As far as expansion ports go, this high-priced 17-inch monster-book comes fully loaded —of course. You get not just one but two USB 3.1 Type C, four USB 3.0 Type A, gigabit ethernet, two Mini DisplayPort, an SD card reader, a lock slot, and audio inputs and outputs. The EON17-X also supports dual-band 801.11ac Wi-Fi and Bluetooth 4.1.
The audio also deserves mention—particularly since most laptop speakers aren’t even worth talking about except to say how bad they are. The EON17-X actually sounds good, with plenty of volume to match the machine’s overall size. It provides quite a bit of bass that you can actually feel, too. A Realtek audio chip controlled by Creative Labs Sound Blaster Xfi software is ruler of all this, and comes equipped with support for external 7.1 audio as well. You can fine-tune the audio to your liking with myriad options.
Finally, there are the keyboard and touchpad, which are the most comfortable and accurate that I’ve ever sampled on a notebook. On the keyboard, the keys lie flush with the surface (as opposed to an island, or Chiclet, design) and need just a small amount of travel to actuate. Their soft touch and positive feedback make it easy to type. A lot of laptop keyboards are mushy, but this one is tactile and firm.
The touchpad is also exceptional—so good that it reminded me of a MacBook trackpad. Its matte finish provides a little bit of traction for your fingertip as it glides over the surface, and I never accidentally double-clicked or mistakenly dragged a file. There’s also a biometric scanner built into the corner for fingerprint-login duties.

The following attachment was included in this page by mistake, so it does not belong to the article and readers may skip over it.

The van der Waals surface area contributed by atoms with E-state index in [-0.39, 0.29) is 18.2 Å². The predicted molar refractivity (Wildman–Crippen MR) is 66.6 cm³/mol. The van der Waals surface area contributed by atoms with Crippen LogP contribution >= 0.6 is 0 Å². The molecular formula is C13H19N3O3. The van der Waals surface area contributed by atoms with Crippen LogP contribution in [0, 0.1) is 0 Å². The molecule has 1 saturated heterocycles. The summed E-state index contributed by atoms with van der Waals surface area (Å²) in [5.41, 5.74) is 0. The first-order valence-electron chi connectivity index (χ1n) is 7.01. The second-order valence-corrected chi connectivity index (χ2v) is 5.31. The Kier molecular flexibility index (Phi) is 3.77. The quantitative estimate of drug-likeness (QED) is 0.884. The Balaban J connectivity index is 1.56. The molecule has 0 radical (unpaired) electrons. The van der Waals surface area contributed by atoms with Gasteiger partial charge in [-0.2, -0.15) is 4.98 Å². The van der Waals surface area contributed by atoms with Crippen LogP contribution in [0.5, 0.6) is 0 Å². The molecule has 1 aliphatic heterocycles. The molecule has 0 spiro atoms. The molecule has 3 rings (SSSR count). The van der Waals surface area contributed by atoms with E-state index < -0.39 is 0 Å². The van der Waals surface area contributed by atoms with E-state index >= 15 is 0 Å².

The keyboard also includes RGB lightning, though it’s not per-key. Instead, you get three zones (left, right, and center) that you can tweak. The software that lets you customize the lighting is easy to use and lets you create profiles and macros as well.
Given this machine’s specs, we expected it to be a killer, and we weren’t disappointed. With its overclocked desktop CPU, desktop-class GPU, and two PCIe M.2 SSDs, it has everything a system needs to shatter benchmark records.
One thing to note: Because the EON17-X rocks a GTX 1080, it features Nvidia’s GPU Boost 3.0. That allows the GPU to overclock itself based on its own guidelines of thermals and power. It’ll overclock as high as it can before either running out of power or getting too hot, and if it approaches the limits of either, it’ll just downclock a bit to keep things running smoothly. The official boost clock for this GPU is 1,733MHz, but in the real world, these GPUs can go much higher than that. We saw the EON17-X’s GTX 1080 go as high as 1,923MHz—while the desktop GTX 1080 can usually go slightly beyond 2GHz, this GPU is wedged into a really tight spot with tiny fans, so its performance is impressive. Of course, it did run hot, getting up to 90 percent C. That’s about 15 percent C higher than you’d typically see on a desktop part. However, it never crashed or acted weird, so it seems it’s fine at these temps.
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